HOUSTON – We all recognize the symptoms of pesky allergies. Sneezing and itching, watery eyes.
For some people, allergies can be debilitating. For others, the seasonal discomfort.
No matter where you fall on the spectrum, experts say climate change is contributing to warming temperatures, which impacts the allergy seasons.
KPRC 2 chief meteorologist Frank Billingsley said local data shows temperatures are tending to warm.
âMuch of this has to do with global warming and rising temperatures,â said Brent Moon, director of horticulture at the Houston Botanic Garden. âWe have warmed up, which extends the seasons on both sides. “
This means that the spring allergy season starts earlier and the fall season can be extended.
âIf you have a longer fall, you can have an extended ragweed season, and at the same time, you can have an earlier start to cedar allergy season,â said Fran de la Mota, manager. horticulture at the Houston Botanic Garden.
Ragweed and cedar are both “vicious” allergens, according to Dr. David Corry, professor of medicine-immunology, allergy and rheumatology at Baylor College of Medicine. He said the data is the strongest on how ragweed, a fall allergen, is affected by climate change in terms of season abundance and length.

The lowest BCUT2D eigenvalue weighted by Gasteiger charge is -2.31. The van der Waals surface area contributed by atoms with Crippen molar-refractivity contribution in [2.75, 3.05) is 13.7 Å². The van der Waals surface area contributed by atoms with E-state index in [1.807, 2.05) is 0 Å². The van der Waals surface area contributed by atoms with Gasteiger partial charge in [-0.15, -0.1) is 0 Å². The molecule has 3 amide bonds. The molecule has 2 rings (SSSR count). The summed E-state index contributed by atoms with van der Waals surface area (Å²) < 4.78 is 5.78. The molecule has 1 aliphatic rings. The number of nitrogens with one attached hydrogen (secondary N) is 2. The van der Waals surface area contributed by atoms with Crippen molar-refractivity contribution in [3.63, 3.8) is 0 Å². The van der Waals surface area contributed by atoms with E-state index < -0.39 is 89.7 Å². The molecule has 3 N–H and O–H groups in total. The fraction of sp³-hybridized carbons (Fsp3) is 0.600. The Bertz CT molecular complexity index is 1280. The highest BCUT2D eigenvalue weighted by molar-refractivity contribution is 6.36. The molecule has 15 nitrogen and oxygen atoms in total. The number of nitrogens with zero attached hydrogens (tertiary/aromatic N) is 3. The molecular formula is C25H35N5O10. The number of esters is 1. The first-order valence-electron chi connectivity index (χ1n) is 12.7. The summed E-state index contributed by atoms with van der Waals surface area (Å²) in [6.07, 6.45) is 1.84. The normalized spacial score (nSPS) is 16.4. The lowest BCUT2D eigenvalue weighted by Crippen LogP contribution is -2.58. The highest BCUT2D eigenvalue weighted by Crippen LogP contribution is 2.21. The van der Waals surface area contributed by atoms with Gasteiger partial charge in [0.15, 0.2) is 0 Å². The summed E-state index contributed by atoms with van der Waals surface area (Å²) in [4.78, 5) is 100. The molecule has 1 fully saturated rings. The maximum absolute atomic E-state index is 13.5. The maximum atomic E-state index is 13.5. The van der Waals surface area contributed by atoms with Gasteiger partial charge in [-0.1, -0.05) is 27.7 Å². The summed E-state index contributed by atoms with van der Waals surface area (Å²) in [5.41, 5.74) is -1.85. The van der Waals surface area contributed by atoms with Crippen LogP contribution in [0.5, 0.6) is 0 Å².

Cedar picks up in the winter, leaving very little time for people to avoid allergens.
âIf we don’t cool down sooner, it just prolongs the growing season,â Moon said in reference to the fall pollen. “Until we get a good frost, the plants tend to keep flowering.”
What can you do?
Dr Corry said allergists see more patients or affected patients for longer periods of time.
“The pollen in the air seems to be more prevalent and the season may also start earlier,” said Dr Corry.
There are several treatments to help you manage the symptoms:
Antihistamines: Talk to your doctor about what might work for you.
Immunotherapy injections: This treatment is curative or could at least make severe allergy symptoms more manageable, according to Dr Curry
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